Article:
This Day In History : October 23

1989 Hungary

Hungary declares itself a republic

In October 1989, Hungary proclaimed itself a republic and declared an end to communist rule. This event was part of the broader political changes sweeping across Eastern Europe during that period, often referred to as the fall of communism or the Revolutions of 1989. Hungary's transition included dismantling authoritarian structures, opening up to multiparty democracy, and laying the groundwork for a market economy.

Also on This Day in History October 23

Discover what happened on October 23 with HISTORY's summaries of major events, anniversaries,
famous births and notable deaths.

Births on This Day, October 23
  • 1905 Gertrude Ederle

    American swimmer who became the first woman to swim across the English channel on August 6, 1926

  • 1905 Felix Bloch

    Swiss-American nuclear physicist (1st Director of CERN, Nobel Prize for Physics 1952)

  • 1873 William Coolidge

    American physicist and inventor (modern x-ray tube)

  • 1762 Samuel Morey

    American inventor of early internal combustion engines and a steamship pioneer

  • 1948 Hermann Hauser

    Austrian-born entrepreneur (Acorn Computers)

Deaths on This Day, October 23
  • 1921 John Boyd Dunlop

    Scottish inventor and vet (pneumatic rubber tire, Dunlop Rubber)

  • 1913 Edwin Klebs

    German physician and bacteriologist (bacterial theory of infection, diphtheria bacillus)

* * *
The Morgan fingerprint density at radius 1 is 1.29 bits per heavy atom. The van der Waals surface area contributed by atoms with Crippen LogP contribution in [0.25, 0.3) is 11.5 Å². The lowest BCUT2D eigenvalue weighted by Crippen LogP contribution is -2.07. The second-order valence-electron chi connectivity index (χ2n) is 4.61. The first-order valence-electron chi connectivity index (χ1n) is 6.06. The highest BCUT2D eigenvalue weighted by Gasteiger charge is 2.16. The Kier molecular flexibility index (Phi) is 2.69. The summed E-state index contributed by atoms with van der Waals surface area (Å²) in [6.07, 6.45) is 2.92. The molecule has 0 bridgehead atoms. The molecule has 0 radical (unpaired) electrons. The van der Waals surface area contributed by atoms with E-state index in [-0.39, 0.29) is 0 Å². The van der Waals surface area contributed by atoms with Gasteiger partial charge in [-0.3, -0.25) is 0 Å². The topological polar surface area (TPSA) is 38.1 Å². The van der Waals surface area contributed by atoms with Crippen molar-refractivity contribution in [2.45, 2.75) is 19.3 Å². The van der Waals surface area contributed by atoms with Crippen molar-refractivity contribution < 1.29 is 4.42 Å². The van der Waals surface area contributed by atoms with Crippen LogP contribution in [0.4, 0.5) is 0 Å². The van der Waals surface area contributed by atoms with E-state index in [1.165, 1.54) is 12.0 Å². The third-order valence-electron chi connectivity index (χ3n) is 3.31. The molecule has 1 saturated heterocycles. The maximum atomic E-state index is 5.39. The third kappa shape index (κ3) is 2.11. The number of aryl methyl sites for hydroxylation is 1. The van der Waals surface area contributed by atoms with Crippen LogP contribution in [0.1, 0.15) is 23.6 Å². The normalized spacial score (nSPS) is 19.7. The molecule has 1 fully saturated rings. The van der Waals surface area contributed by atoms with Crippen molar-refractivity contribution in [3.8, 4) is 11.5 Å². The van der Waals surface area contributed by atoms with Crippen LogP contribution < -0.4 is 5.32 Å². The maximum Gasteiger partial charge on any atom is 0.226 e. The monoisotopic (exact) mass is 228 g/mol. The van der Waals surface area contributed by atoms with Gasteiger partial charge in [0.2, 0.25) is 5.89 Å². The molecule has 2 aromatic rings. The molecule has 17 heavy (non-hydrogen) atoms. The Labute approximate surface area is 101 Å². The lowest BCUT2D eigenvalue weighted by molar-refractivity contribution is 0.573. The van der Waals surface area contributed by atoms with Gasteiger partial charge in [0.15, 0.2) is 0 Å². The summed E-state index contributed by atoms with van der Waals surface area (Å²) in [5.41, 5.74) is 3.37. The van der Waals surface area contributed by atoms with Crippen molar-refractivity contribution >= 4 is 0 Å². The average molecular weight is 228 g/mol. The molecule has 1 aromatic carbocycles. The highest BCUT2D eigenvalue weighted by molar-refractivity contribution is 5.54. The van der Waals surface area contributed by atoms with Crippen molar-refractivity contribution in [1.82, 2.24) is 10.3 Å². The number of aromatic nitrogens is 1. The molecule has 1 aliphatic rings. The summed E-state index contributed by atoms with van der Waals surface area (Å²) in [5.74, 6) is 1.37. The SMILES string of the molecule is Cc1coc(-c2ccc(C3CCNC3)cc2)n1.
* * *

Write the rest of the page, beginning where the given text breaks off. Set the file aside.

• 1986 Edward A Doisy Sr

    American bio-chemist (Vitamin K1, Nobel 1943)

  • 1997 Luther Simjian

    Armenian-American Inventor (teleprompter and first self-posing portrait camera)

  • 2011 Herbert A. Hauptman

    American mathematician and Nobel laureate


Swatch Announces Internet Time

In 1998, Swatch announced "Internet Time," a new system of time measurement that divides the day into 1,000 ".beats" instead of hours and minutes. This concept aimed to create a universal time system without time zones, facilitating global synchronization, especially for online activities.

Apple announces the first iPod Player

On October 23, 2001, Apple Inc. announced the first iPod, revolutionizing the way people listen to music. The original iPod was a portable media player with a 5 GB hard drive capable of holding up to 1,000 songs. It featured a mechanical scroll wheel, a 2-inch monochrome display, and was compatible with Mac computers via FireWire. The iPod's introduction marked a significant milestone in digital music, offering a compact and user-friendly way to carry and enjoy a large music library on the go.

First US National Women's Rights convention opens in Brinley Hall, Worcester, Massachusetts

The first U.S. National Women's Rights Convention opened in Brinley Hall, Worcester, Massachusetts, on October 23-24, 1850. Organized by prominent activists such as Lucy Stone, Abby Kelley Foster, and Paulina Kellogg Wright Davis, this convention marked a significant moment in the women's rights movement. It brought together over 1,000 delegates from various states to discuss issues such as women's suffrage, legal rights, and social reforms.

Access credit cards introduced in Great Britain

Access was a British credit card brand launched by Lloyds Bank, Midland Bank and National Westminster Bank in 1972 to rival the already established Barclaycard. The business operated from Southend-on-Sea, until 1989 when part of the business was transferred to Basildon. In July 1991, First Data Resources purchased the business, and with the member banks being allowed to process their own transactions, the name disappeared from the market.
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